August 12, 2008 - 10:41AM
NASA has abandoned plans to get its replacement for the retiring US space shuttles into service by 2013 because of a lack of additional funds and technical issues, officials said.
The US space agency had hoped to fly astronauts to the International Space Station aboard a new spaceship called Orion as early as September 2013, well before its formal deadline or goal of March 2015.
"The window of opportunity for us to accelerate Orion has closed," program manager Jeff Hanley at NASA's Johnson Space Centre in Houston said.
The United States will be without a means to transport people to and from space after the shuttle fleet is retired in 2010 until the new ships are ready to fly.
It intends to rely on Russia to ferry crews to the space station and on private companies to deliver cargo during the gap.
NASA had hoped to minimise the gap, but additional funding to do so has not been approved by the US Congress.
The agency now hopes to be able to fly an Orion crew to the International Space Station by September 2014.
The delay will force NASA to renegotiate several contracts with companies developing equipment and providing services under the Constellation program, which has the overall goal of landing astronauts on the moon by 2020.
Prime contractors include Lockheed Martin Corp, which is developing the Orion spacecraft, Alliant Techsystems' ATK Launch Systems, Boeing and Pratt & Whitney Rocketdyne, a United Technologies company that is working on new rockets.
Also involved are Oceaneering International, which is developing new spacesuits, and SGT, which is providing support services.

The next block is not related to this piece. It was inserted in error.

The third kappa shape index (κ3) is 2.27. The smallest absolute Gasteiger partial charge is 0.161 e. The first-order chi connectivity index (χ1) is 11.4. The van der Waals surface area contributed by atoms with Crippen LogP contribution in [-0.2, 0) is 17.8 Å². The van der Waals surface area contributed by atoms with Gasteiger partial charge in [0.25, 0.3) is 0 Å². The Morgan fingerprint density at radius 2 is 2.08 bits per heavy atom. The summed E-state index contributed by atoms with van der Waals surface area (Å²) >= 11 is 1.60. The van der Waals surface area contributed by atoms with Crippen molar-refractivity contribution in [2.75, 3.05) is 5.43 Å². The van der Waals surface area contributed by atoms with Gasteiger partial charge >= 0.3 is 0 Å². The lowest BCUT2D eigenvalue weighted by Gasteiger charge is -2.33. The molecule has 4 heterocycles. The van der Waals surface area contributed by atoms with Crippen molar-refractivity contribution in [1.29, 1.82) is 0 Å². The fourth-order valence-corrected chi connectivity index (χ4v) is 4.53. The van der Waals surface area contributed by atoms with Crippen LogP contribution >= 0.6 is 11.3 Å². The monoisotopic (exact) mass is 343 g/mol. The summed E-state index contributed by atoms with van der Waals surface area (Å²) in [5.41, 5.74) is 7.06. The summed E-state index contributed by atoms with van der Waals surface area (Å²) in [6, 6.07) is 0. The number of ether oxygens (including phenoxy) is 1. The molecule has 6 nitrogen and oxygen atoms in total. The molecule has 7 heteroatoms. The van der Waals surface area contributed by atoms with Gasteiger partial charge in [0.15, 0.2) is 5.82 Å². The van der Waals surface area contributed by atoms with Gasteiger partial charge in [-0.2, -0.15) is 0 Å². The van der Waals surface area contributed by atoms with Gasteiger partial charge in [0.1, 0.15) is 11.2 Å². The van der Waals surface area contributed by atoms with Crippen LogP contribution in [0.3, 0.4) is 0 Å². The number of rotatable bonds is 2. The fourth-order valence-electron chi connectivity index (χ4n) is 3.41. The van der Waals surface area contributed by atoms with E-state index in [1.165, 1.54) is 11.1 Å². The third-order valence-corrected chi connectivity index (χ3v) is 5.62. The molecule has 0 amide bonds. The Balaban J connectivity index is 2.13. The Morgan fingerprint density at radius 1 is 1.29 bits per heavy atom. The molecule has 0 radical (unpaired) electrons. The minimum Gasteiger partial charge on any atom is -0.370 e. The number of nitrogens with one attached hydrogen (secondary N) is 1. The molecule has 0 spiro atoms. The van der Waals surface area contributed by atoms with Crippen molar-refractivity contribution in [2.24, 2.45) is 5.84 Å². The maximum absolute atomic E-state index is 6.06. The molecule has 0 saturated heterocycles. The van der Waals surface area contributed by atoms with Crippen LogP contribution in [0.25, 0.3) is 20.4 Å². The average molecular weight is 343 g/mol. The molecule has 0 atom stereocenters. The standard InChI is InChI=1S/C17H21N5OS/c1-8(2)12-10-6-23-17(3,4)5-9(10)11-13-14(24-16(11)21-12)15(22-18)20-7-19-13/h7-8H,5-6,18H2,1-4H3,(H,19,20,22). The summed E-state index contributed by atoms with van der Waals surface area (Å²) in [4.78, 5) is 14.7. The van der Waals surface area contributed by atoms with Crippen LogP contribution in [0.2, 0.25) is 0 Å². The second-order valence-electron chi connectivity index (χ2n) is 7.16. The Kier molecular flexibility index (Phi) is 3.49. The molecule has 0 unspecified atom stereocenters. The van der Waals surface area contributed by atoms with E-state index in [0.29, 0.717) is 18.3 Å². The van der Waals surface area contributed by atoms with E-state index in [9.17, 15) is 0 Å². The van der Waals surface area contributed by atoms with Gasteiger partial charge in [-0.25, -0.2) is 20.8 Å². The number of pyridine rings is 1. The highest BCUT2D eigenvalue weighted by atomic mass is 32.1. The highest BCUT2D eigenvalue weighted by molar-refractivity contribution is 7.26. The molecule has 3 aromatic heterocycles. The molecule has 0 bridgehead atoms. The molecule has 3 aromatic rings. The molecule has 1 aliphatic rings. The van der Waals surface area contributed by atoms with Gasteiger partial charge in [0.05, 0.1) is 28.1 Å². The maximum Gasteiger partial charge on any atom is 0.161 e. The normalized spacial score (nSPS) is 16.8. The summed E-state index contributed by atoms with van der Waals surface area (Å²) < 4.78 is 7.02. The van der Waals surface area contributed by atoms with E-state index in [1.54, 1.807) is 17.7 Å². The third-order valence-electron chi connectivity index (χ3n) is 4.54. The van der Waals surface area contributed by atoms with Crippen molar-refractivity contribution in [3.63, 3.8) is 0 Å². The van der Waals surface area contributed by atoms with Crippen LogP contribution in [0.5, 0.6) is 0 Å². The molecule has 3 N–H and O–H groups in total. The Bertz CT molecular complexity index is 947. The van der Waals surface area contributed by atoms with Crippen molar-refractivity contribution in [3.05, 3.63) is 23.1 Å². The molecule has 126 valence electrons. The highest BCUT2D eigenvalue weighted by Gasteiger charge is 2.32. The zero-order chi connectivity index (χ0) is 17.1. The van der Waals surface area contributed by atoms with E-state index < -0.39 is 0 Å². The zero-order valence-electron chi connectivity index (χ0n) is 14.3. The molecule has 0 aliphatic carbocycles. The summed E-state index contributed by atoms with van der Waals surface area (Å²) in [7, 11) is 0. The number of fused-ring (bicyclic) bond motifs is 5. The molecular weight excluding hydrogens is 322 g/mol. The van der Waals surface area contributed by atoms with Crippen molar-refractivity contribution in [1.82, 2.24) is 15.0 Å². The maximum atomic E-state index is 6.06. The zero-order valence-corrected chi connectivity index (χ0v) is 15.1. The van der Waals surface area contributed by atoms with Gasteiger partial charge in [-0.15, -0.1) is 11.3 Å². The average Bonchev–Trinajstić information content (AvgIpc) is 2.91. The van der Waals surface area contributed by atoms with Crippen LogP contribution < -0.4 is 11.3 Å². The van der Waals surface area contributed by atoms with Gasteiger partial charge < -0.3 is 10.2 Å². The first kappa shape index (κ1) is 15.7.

In 1961, JFK announced the goal of a manned landing on the moon. It took eight years, with 1960s technology. The Space Shuttle has been flying since the early 1980s, with no real indication of what will replace it (especially since two have been destroyed in accidents and one - Enterprise - never flew in space). Now, in 2008, NASA says it will take seven more years to develop a ship to merely reach Earth orbit. George Bush had announced the programme in 2004 with a 2008 completion goal; now we must wait at least another seven years. And the ship in question, Orion, is simply a much-modernized and enlarged Apollo capsule - new wine in old wineskins. Meanwhile, in the very same year as that programme was announced, a private company won a prize for demonstrating the ability to put a reusable manned ship into space (100km+) twice within a fortnight without Government funding.
And now the United States will be dependent upon Russia for its launch vehicles until Orion is complete. Even twenty years ago, that would have been utterly unacceptable, and forty years ago it would have got the NASA director handed their own head on a plate. What the fuck is going on here?